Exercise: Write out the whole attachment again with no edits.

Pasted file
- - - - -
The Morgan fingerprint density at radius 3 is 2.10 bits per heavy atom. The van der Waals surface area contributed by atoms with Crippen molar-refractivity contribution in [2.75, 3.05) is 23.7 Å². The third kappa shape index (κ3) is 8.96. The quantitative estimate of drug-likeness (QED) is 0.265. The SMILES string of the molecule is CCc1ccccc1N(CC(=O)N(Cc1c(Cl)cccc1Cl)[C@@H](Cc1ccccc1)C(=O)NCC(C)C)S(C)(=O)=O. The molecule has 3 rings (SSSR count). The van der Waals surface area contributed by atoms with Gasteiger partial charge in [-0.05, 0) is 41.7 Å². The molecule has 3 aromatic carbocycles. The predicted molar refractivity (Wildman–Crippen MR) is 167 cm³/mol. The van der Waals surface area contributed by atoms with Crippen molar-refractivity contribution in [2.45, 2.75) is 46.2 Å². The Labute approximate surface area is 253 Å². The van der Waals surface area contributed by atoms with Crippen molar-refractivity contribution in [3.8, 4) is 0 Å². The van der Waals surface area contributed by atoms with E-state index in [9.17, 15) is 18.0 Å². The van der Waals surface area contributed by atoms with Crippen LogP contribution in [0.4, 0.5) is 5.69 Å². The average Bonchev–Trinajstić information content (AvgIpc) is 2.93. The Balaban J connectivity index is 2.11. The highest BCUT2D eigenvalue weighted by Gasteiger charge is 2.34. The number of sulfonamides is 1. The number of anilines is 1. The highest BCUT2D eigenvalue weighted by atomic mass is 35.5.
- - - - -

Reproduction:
The Morgan fingerprint density at radius 3 is 2.10 bits per heavy atom. The van der Waals surface area contributed by atoms with Crippen molar-refractivity contribution in [2.75, 3.05) is 23.7 Å². The third kappa shape index (κ3) is 8.96. The quantitative estimate of drug-likeness (QED) is 0.265. The SMILES string of the molecule is CCc1ccccc1N(CC(=O)N(Cc1c(Cl)cccc1Cl)[C@@H](Cc1ccccc1)C(=O)NCC(C)C)S(C)(=O)=O. The molecule has 3 rings (SSSR count). The van der Waals surface area contributed by atoms with Gasteiger partial charge in [-0.05, 0) is 41.7 Å². The molecule has 3 aromatic carbocycles. The predicted molar refractivity (Wildman–Crippen MR) is 167 cm³/mol. The van der Waals surface area contributed by atoms with Crippen molar-refractivity contribution in [2.45, 2.75) is 46.2 Å². The Labute approximate surface area is 253 Å². The van der Waals surface area contributed by atoms with Crippen molar-refractivity contribution in [3.8, 4) is 0 Å². The van der Waals surface area contributed by atoms with E-state index in [9.17, 15) is 18.0 Å². The van der Waals surface area contributed by atoms with Crippen LogP contribution in [0.4, 0.5) is 5.69 Å². The average Bonchev–Trinajstić information content (AvgIpc) is 2.93. The Balaban J connectivity index is 2.11. The highest BCUT2D eigenvalue weighted by Gasteiger charge is 2.34. The number of sulfonamides is 1. The number of anilines is 1. The highest BCUT2D eigenvalue weighted by atomic mass is 35.5.